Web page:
Euronews takes a look at what we know about the 'drone attack' on Venezuela's President Nicolas Maduro.
"It's time for economic recovery and we need..." These were the last words spoken by Venezuelan President Nicolás Maduro before a loud bang interrupted a speech on Saturday, during the 81st anniversary of the National Guards.
Maduro's wife, Celia Flores, looked upwards and flinched. Hundreds of uniformed soldiers then scattered and the state TV broadcast was abruptly cut.
According to the government and three witnesses, an explosion rocked the military parade in Caracas, close to the presidential stage.
Less than an hour after the explosion, Venezuela's Information Minister Jorge Rodríguez said the attack was carried out by a "drone-type flying device that contained an explosive device".
Rodriguez said that several drones detonated near the stage when the leftist leader was wrapping up a speech.
The government said seven soldiers were wounded in what they called an assassination attempt.
However, firefighters at the scene told the Associated Press news agency that the blasts have a more mundane origin, saying they were caused by an exploding gas canister at a nearby apartment block.
But some neighbours from the building said that the block has a boiler system and they saw the arrival of a drone.
Maduro points the finger
Moments later, the Venezuelan president said the first elements of the investigation point to far-right groups in Bogota and Miami.
He also placed the blame on Colombian President Juan Manuel Santos: "I have no doubts. It is the murderous savagery of the Colombian oligarchy", said the president.
Bogota described Maduro's accusation as absurd and baseless. A statement from the foreign ministry said: “It is common that the Venezuelan leader constantly blames Colombia for any type of situation.”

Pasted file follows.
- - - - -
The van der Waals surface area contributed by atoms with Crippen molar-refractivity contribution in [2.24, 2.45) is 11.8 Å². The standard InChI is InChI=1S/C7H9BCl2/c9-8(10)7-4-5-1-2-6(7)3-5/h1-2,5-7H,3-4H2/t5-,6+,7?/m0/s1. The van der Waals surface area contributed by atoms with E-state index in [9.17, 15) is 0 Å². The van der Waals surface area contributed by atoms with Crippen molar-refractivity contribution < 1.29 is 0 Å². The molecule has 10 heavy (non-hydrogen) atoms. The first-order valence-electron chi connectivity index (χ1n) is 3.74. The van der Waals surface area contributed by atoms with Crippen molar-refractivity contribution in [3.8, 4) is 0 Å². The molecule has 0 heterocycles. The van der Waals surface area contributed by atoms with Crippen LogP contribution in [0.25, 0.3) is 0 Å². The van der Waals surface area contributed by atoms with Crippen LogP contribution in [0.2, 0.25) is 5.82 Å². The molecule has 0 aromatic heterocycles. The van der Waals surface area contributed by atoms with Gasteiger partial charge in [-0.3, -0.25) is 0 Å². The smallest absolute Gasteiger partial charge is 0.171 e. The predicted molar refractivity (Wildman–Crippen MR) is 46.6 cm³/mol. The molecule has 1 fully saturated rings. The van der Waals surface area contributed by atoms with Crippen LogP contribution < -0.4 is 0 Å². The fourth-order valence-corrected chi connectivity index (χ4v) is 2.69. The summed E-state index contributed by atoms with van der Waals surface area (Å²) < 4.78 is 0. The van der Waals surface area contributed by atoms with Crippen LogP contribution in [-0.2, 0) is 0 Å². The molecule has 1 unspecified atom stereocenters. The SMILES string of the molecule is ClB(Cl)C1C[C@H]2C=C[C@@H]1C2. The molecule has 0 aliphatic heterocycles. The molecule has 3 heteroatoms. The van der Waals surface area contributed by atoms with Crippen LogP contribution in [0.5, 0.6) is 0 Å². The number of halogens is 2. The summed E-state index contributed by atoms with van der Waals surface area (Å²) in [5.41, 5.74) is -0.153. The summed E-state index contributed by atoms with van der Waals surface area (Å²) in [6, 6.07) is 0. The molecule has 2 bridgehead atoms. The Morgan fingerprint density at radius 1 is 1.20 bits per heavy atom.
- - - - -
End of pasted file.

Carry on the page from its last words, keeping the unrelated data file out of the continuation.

Meanwhile, US National Security Adviser John Bolton said there was “no US government involvement” and even suggested that the incident could have been “a pretext set up by the regime itself”.
Maduro also blamed the Venezuelan far-right, prompting fears of a crackdown on political opponents.
The T-shirt Soldiers
After Caracas launched its first accusations, the little-known group Soldados de Franelas (T-shirt Soldiers) claimed responsibility for the attack.
It said in an unverified claim on Twitter it had planned to fly two drones but snipers shot them down.
"We showed they are vulnerable, the objective was not achieved today, but it is a matter of time," it said.
The group was formed four years ago and was little known until now. It describes itself as uniting members of “the resistance” to Maduro.
Venezuela's government said the T-shirt Soldiers could be linked to a defunct group led by rogue pilot Oscar Pérez. He commandeered a helicopter last year and launched stun grenades at the Supreme Court. The ex-policeman died in January during a confrontation with authorities.
But later in the evening, a new mystery emerged on social media: copies of a communiqué attributed to an operation calling itself 'Operation Phoenix'.
On Saturday night, Venezuelan journalist Patricia Poleo read on Twitter a statement signed by officers and soldiers who connected Operation Pheonix to the T-Shirt Soldier group.
On Sunday, the government said it had detained six people and had identified all those involved inside and outside the country.
There were unconfirmed reports that journalists at the event had their cameras confiscated. The lack of images at the parade makes it difficult to know precisely what happened.
Former Venezuelan defence minister Fernando Ochoa Antich said in an interview with the Colombian radio station W Fin de Semana, that he had "the impression", but was not certain that the Maduro government was behind the attack.
Allied countries of Venezuela such as Nicaragua, Iran, Cuba, Bolivia, Syria, and Russia have not questioned the narrative of events laid out by Maduro.
"The assassination attempt against President Nicolás Maduro is an attack against the dignity of our peoples," said the ambassador of Venezuela in Nicaragua, Francisco Javier Arrúe.
The leader of the FARC, Rodrigo Londoño, also rejected the attack and blamed the fact on the far right.
According to the former leader of the rebel group 'Timochenko', those responsible for what happened in Caracas "are the same ones who tried to prevent, with the assassination, the electoral triumph of (`Hugo) Chávez" and who now exported the "coup model to Central America".